Volume 3 Supplement 1
Predictors of outcome and severity in adult filipino patients with febrile neutropenia
© Villalobos et al.; 2015
Published: 1 October 2015
Febrile neutropenia has a significant mortality rate of 5-21.5%, warranting early recognition and appropriate therapy. Worldwide, there is a lack of studies on prognostic factors that predict poor outcome in patients with febrile neutropenia. It is important to identify these factors to recognize patients who will benefit from early aggressive therapy and closer monitoring.
The study aimed to describe the clinical, laboratory, and microbiologic profile of adult Filipino patients with febrile neutropenia, and to determine specific parameters that are potentially associated with severe outcomes, complications, and mortality.
This is a retrospective study of adult febrile neutropenia patients admitted at the Philippine General Hospital from January 2010-October 2014. Patients were described in terms of clinical, laboratory, and microbiologic presentation, and stratified according to the presence or absence of severe outcomes. Prognostic factors were then identified using univariate and multivariate logistic regression analysis.
A total of 115 febrile episodes in 102 patients were identified. Acute Leukemia (48.7%) was the most common underlying disease in both complicated and non-complicated groups. Most patients (50.43%) had infections of the respiratory tract, and gram negative bacteria were the predominant pathogens. The factors that significantly predicted poor outcome in the univariate analysis were non-treatment/relapse of the underlying disease (OR 2.28; 95% CI, 1.04-4.98; p = 0.040), prolonged fever >7 days (OR 3.24; 95% CI, 1.16-9.01; p = 0.024), non-recovery from neutropenia (OR 2.17; 95% CI, 1.01-4.68; p = 0.048), and severe thrombocytopenia < 50,000/uL (OR 3.45; 95% CI, 1.52-7.84; p = 0.003.) Meanwhile, complete antibiotic therapy significantly predicted a better outcome (OR 0.26; 95% CI 0.12-0.57; p = 0.001.) Using the factors that reached significance in the univariate analysis, subsequent multivariate analysis showed prolonged fever (OR 2.43; 95% CI, 0.77-7.74), positive cultures (OR 2.69; 95% CI, 1.04-6.98), and nadir absolute neutrophil count/ANC < 100 during admission (OR 1.96; 95% CI, 0.75-5.12) as significant predictors of poor outcome. The factors that significantly correlated with better outcome were granulocyte colony-stimulating factor (G-CSF) use (OR 0.31; 95% CI, 0.11-0.85) and complete antibiotic therapy (OR 0.26; 95% CI, 0.10-0.67.)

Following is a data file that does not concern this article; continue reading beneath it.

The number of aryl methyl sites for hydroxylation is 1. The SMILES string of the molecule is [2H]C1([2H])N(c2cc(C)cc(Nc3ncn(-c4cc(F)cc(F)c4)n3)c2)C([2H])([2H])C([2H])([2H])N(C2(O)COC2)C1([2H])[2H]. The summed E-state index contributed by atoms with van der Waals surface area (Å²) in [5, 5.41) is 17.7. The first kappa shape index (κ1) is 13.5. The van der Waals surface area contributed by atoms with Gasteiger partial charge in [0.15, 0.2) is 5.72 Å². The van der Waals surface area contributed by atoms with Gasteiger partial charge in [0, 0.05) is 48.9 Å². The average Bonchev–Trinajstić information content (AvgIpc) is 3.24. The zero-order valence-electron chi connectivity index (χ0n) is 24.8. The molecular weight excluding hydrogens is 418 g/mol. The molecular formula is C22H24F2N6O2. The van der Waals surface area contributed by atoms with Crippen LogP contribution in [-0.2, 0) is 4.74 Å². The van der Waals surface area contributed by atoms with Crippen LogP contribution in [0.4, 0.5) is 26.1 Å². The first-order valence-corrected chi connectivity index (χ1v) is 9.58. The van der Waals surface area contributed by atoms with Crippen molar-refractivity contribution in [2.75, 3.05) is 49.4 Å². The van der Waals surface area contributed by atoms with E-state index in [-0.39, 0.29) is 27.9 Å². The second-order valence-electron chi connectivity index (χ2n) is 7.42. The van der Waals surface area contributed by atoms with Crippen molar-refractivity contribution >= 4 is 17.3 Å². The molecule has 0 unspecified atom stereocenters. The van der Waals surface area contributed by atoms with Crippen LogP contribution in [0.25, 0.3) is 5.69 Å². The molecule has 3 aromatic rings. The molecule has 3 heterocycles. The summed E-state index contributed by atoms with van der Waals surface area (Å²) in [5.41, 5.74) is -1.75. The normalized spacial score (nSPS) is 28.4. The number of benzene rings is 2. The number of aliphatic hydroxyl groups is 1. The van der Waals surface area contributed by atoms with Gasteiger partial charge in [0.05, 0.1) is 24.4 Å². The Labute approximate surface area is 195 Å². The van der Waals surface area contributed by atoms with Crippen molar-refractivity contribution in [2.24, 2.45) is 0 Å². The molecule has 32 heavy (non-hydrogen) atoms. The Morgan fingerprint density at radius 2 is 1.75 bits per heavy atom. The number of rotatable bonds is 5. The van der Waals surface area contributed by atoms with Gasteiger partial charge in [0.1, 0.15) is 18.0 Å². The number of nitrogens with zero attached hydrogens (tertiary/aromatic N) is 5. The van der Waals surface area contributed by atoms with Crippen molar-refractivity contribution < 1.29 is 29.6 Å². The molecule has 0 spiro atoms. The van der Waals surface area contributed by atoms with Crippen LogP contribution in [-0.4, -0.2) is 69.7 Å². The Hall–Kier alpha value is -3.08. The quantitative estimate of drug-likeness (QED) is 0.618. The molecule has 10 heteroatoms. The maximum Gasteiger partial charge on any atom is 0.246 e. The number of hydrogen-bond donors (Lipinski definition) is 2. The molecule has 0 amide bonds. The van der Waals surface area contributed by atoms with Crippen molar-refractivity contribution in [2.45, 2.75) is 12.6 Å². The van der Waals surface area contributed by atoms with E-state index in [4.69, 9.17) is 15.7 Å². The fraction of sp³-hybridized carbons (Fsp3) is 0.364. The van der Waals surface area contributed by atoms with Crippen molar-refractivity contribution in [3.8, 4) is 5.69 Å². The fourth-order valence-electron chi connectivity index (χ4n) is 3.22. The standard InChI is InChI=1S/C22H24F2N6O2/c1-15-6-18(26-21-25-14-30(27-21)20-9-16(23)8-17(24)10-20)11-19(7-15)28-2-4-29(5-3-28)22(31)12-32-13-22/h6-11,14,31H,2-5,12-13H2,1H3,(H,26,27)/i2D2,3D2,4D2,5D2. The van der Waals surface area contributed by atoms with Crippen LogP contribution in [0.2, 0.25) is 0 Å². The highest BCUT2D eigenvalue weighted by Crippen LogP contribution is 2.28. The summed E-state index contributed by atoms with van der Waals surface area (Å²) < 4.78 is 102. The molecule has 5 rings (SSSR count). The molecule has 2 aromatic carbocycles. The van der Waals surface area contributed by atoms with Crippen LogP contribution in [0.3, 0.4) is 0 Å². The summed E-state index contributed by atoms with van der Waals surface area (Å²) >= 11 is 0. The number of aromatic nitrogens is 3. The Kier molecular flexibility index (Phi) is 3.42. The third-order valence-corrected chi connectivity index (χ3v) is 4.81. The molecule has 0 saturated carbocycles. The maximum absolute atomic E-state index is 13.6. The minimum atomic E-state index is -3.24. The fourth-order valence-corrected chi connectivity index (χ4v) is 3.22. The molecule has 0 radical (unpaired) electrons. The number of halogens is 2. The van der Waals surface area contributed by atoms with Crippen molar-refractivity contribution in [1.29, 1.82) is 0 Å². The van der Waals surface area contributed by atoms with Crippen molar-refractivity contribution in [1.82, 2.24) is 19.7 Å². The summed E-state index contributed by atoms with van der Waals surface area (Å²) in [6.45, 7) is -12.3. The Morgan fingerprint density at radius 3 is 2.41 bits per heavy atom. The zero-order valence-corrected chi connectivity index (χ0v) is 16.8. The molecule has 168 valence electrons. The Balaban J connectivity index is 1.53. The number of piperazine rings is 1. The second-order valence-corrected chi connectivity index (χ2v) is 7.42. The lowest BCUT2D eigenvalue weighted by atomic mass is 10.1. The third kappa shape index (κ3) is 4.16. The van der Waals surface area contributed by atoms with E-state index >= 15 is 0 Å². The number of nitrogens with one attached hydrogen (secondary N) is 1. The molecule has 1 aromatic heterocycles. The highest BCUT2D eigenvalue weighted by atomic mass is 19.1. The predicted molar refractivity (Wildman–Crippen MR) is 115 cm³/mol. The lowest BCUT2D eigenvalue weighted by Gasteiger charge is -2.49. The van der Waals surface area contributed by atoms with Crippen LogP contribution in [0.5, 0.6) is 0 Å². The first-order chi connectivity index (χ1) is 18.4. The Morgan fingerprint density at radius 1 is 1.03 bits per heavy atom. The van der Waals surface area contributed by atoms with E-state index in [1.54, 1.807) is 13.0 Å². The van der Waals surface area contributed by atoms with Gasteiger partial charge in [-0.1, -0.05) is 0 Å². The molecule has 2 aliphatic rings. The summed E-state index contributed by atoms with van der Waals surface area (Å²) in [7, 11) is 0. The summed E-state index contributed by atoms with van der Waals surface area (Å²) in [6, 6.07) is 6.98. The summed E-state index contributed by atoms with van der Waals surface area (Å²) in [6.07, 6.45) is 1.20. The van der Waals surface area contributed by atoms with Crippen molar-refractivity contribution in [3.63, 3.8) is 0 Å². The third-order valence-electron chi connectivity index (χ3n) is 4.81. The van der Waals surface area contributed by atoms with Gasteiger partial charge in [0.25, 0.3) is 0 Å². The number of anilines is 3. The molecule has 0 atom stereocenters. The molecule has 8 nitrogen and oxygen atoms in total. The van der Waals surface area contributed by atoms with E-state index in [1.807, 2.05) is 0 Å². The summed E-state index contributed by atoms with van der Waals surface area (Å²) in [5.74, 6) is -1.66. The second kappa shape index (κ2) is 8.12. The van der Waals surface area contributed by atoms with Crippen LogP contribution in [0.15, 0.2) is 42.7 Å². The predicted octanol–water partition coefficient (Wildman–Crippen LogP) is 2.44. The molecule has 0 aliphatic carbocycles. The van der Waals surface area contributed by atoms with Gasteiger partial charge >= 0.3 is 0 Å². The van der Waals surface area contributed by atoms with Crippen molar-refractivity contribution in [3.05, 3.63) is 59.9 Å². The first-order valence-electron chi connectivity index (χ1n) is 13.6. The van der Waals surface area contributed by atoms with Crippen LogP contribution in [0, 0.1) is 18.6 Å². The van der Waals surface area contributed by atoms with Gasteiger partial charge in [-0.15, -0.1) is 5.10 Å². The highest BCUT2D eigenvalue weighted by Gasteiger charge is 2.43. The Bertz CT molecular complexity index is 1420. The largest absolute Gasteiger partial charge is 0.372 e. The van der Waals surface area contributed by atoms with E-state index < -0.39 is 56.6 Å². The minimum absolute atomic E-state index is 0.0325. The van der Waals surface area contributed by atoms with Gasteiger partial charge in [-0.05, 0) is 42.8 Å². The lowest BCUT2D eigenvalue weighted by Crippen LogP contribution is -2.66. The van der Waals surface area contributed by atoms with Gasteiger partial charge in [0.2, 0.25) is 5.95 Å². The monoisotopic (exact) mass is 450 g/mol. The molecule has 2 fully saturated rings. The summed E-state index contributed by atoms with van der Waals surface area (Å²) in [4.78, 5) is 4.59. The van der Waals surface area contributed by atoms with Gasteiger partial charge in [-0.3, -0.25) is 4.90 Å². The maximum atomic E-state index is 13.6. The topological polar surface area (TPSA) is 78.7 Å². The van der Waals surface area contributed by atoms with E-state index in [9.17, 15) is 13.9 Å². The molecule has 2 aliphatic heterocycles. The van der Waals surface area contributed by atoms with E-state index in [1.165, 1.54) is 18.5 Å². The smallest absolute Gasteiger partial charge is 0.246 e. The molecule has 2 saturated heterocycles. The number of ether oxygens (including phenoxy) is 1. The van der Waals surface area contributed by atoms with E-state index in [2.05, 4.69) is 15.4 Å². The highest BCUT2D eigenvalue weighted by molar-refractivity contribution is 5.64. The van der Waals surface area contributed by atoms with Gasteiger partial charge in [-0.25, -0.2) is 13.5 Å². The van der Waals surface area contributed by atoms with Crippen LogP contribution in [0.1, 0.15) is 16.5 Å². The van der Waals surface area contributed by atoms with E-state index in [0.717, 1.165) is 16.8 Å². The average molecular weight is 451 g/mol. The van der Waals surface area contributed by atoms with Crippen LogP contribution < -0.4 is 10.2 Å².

Adult febrile neutropenia patients with prolonged fever >7 days prior to admission, positive cultures, and nadir ANC < 100 during admission were at significant risk of developing worse outcomes, whereas G-CSF use and complete antibiotic therapy were significantly associated with better outcomes. These prognostic variables might be useful in identifying patients that need more intensive treatment and closer monitoring.
This article is published under license to BioMed Central Ltd. This is an Open Access article distributed under the terms of the Creative Commons Attribution License (http://creativecommons.org/licenses/by/4.0), which permits unrestricted use, distribution, and reproduction in any medium, provided the original work is properly cited.